Landscape Ecology

, Volume 31, Issue 1, pp 195–213 | Cite as

C–N–P interactions control climate driven changes in regional patterns of C storage on the North Slope of Alaska

  • Yueyang JiangEmail author
  • Adrian V. Rocha
  • Edward B. Rastetter
  • Gaius R. Shaver
  • Umakant Mishra
  • Qianlai Zhuang
  • Bonnie L. Kwiatkowski
Research Article



As climate warms, changes in the carbon (C) balance of arctic tundra will play an important role in the global C balance. The C balance of tundra is tightly coupled to the nitrogen (N) and phosphorus (P) cycles because soil organic matter is the principal source of plant-available nutrients and determines the spatial variation of vegetation biomass across the North Slope of Alaska. Warming will accelerate these nutrient cycles, which should stimulate plant growth.

Objectives and methods

We applied the multiple element limitation model to investigate the spatial distribution of soil organic matter and vegetation on the North Slope of Alaska and examine the effects of changes in N and P cycles on tundra C budgets under climate warming.


The spatial variation of vegetation biomass on the North Slope is mainly determined by nutrient mineralization, rather than air temperature. Our simulations show substantial increases in N and P mineralization with climate warming and consequent increases in nutrient availability to plants. There are distinctly different changes in N versus P cycles in response to warming. N is lost from the region because the warming-induced increase in N mineralization is in excess of plant uptake. However, P is more tightly cycled than N and the small loss of P under warming can be compensated by entrainment of recently weathered P into the ecosystem cycle. The increase in nutrient availability results in larger C gains in vegetation than C losses from soils and hence a net accumulation of C in the ecosystems.


The ongoing climate warming in Arctic enhances mineralization and leads to a net transfer of nutrient from soil organic matter to vegetation, thereby stimulating tundra plant growth and increased C sequestration in the tundra ecosystems. The C balance of the region is predominantly controlled by the internal nutrient cycles, and the external nutrient supply only exerts a minor effect on C budget.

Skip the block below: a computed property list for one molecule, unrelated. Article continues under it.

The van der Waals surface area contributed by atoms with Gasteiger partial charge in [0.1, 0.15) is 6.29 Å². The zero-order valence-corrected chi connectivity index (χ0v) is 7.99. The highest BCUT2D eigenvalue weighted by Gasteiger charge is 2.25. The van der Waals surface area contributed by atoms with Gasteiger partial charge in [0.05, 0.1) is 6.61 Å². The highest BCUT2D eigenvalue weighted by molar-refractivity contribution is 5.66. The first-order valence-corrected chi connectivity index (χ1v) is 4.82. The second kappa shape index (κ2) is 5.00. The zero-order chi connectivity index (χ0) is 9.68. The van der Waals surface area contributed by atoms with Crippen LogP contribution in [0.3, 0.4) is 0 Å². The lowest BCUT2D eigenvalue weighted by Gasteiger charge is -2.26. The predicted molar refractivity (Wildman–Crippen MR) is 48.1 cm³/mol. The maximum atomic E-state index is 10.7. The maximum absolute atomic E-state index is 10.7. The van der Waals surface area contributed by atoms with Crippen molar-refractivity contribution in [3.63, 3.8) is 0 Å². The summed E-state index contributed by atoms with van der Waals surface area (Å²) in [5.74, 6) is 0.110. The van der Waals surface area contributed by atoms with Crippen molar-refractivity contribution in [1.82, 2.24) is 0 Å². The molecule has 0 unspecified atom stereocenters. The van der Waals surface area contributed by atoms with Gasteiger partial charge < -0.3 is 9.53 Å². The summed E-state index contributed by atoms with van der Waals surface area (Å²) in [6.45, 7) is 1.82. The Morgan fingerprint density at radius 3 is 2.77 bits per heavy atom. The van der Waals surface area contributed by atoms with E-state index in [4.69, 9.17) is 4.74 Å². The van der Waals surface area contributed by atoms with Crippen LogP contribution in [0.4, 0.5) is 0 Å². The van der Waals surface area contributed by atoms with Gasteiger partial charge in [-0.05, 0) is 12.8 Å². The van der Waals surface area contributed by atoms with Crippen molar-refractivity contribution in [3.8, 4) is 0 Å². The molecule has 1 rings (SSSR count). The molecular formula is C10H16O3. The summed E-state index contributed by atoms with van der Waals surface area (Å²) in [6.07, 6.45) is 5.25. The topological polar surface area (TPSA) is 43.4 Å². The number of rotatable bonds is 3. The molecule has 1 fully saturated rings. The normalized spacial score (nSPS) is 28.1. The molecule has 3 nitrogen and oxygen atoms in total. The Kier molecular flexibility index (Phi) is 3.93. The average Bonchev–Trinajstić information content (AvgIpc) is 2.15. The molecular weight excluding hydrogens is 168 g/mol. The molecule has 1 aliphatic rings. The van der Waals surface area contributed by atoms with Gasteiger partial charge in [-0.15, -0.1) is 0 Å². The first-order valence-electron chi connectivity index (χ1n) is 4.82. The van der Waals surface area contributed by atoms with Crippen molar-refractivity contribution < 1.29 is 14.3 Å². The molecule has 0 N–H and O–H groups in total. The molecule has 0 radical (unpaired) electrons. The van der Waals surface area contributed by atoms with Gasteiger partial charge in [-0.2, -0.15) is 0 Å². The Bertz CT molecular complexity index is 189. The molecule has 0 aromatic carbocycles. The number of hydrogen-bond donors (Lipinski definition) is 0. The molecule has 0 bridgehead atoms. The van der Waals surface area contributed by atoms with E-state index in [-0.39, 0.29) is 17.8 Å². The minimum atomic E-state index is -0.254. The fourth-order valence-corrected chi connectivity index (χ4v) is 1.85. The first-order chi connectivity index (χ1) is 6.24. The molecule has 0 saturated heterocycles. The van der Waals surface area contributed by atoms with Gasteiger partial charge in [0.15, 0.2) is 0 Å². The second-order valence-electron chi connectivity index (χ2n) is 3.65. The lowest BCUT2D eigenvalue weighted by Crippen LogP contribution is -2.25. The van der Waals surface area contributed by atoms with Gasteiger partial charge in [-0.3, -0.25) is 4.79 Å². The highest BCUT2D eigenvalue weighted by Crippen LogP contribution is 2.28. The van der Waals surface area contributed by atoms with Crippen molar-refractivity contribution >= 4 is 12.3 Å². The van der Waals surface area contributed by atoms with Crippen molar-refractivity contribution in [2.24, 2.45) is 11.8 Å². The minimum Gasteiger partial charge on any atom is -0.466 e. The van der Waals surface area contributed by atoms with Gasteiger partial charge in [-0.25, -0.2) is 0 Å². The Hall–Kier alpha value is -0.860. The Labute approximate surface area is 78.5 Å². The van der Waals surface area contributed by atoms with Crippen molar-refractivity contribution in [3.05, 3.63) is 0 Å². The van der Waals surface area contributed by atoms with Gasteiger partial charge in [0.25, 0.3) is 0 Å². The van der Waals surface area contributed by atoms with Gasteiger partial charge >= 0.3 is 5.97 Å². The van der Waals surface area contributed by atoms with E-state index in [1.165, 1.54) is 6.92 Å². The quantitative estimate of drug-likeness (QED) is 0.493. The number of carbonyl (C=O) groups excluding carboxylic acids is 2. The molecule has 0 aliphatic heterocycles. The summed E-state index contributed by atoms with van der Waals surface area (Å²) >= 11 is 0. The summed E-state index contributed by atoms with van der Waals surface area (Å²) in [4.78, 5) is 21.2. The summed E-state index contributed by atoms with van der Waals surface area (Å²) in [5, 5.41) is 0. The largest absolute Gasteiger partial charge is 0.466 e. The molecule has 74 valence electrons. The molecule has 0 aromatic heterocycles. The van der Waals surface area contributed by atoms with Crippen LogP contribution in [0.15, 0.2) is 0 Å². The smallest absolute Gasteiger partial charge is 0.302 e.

Climate warming Nutrient budget C balance Nutrient limitation C-nutrient interaction 



We gratefully acknowledge support from NSF Grants # DEB-1026843, EF-1065587, and OPP-1107707 to the Marine Biological Laboratory, Woods Hole, MA. We acknowledge the use of Alaska Arctic Bioclimate Subzones map, Alaska Arctic Biomass map, and Alaska Arctic Vegetation map derived from the Toolik-Arctic Geobotanical Atlas (

Supplementary material

10980_2015_266_MOESM1_ESM.docx (29 kb)
Supplementary material 1 (DOCX 29 kb)


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Copyright information

© Springer Science+Business Media Dordrecht 2015

Authors and Affiliations

  • Yueyang Jiang
    • 1
    • 2
    Email author
  • Adrian V. Rocha
    • 3
  • Edward B. Rastetter
    • 2
  • Gaius R. Shaver
    • 2
  • Umakant Mishra
    • 4
  • Qianlai Zhuang
    • 5
  • Bonnie L. Kwiatkowski
    • 2
  1. 1.Department of Forest Ecosystems and SocietyOregon State University CorvallisUSA
  2. 2.The Ecosystems CenterMarine Biological LaboratoryWoods HoleUSA
  3. 3.Department of BiologyUniversity of Notre DameNotre DameUSA
  4. 4.Environmental Science DivisionArgonne National LaboratoryArgonneUSA
  5. 5.Department of Earth, Atmospheric, and Planetary SciencesPurdue UniversityWest LafayetteUSA

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